The Intel 80486 processor is essentially an enhanced 80386. It has a similar instruction set and register model but to dismiss it as simply a go-faster 80386 would be ignoring the other features that it uses to improve performance.
Like the MC68040, it is a CISC processor that can execute instructions in a single cycle. This is done by pipelining the instruction flow so that address calculations and so on are per-formed as the instruction proceeds down the line. Although the pipeline may take several cycles, an instruction can potentially be started and completed on every clock edge, thus achieving the single cycle performance.
To provide instruction and data to the pipeline, the 80486 has an internal unified cache to contain both data and instructions.
This removes the dependency of the processor on faster external memory to maintain sufficient data flow to allow the processor to continue executing instead of stalling. The 80486 also integrates a 80387 compatible fast floating point unit and thus does not need an external coprocessor.
The instruction set is essentially the same as the 80386 but there are some additional instructions available when running in protected mode to control the memory management and floating point units.
Intel 486SX and overdrive processors
The 80486 is available in several different versions which offer different facilities. The 486SX is like the 80386SX, a stripped down version of the full DX processor with the floating point unit removed but with the normal 32 bit external data and address buses. The DX2 versions are the clock doubled versions which run the internal processor at twice the external bus speed. This allows a 50 MHz DX2 processor to work in a 25 MHz board design, and opens the way to retrospective upgrades — known as the over-drive philosophy — where a user simply replaces a 25 MHz 486SX with a DX to get floating point support or a DX2 to get the FPU and theoretically twice the performance. Such upgrades need to be carefully considered: removing devices that do not have a zero insertion force socket can be tricky at best and wreck the board at worst. Similarly, the additional heat and power dissipation has also to be taken into consideration. While some early PC designs had difficulties in these areas, the overdrive option has now become a standard PC option.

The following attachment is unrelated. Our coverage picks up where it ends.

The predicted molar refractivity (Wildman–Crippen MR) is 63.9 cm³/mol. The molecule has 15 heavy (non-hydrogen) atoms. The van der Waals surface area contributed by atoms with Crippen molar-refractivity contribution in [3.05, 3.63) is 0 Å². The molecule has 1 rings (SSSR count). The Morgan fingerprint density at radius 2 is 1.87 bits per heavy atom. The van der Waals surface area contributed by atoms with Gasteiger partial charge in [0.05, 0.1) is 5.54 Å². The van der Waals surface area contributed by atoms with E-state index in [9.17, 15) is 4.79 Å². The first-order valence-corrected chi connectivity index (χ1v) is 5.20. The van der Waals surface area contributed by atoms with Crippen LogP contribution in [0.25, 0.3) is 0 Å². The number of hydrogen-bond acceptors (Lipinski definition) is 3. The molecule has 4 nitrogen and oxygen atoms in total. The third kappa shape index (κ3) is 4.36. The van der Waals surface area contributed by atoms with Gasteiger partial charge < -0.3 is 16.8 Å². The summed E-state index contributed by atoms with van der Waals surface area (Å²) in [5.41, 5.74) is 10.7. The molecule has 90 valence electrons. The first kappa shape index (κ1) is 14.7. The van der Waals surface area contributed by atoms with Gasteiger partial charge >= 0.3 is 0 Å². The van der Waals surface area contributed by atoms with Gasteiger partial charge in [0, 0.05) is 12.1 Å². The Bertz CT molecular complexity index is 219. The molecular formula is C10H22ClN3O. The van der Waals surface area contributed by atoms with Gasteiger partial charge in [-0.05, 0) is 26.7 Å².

The DX2 typically gives about 1.6 to 1.8 performance im-provement depending on the operations that are being carried out. Internal processing gains the most from the DX2 approach while memory-intensive operations are frequently limited by the external board design. Intel have also released a DX4 version which offers internal CPU speeds of 75 and 100 MHz.
For embedded system designers, these overdrive chips can be a gift from heaven in that they allow the hardware performance of a system to be upgraded by simply swapping the processor. As the speed clocking is an internal operation, the external hardware timing can remain as is without affecting the design. It should be stated that getting the performance budget right in the first place is always preferable, but having the option of getting more per-formance without changing the complete hardware is always useful as a backup plan. It should be remembered that this solution will only address CPU performance issues and not prob-lems caused by external memory access delays or I/O speed problems. This approach can be used with many other processors where a pin compatible but faster CPU is available.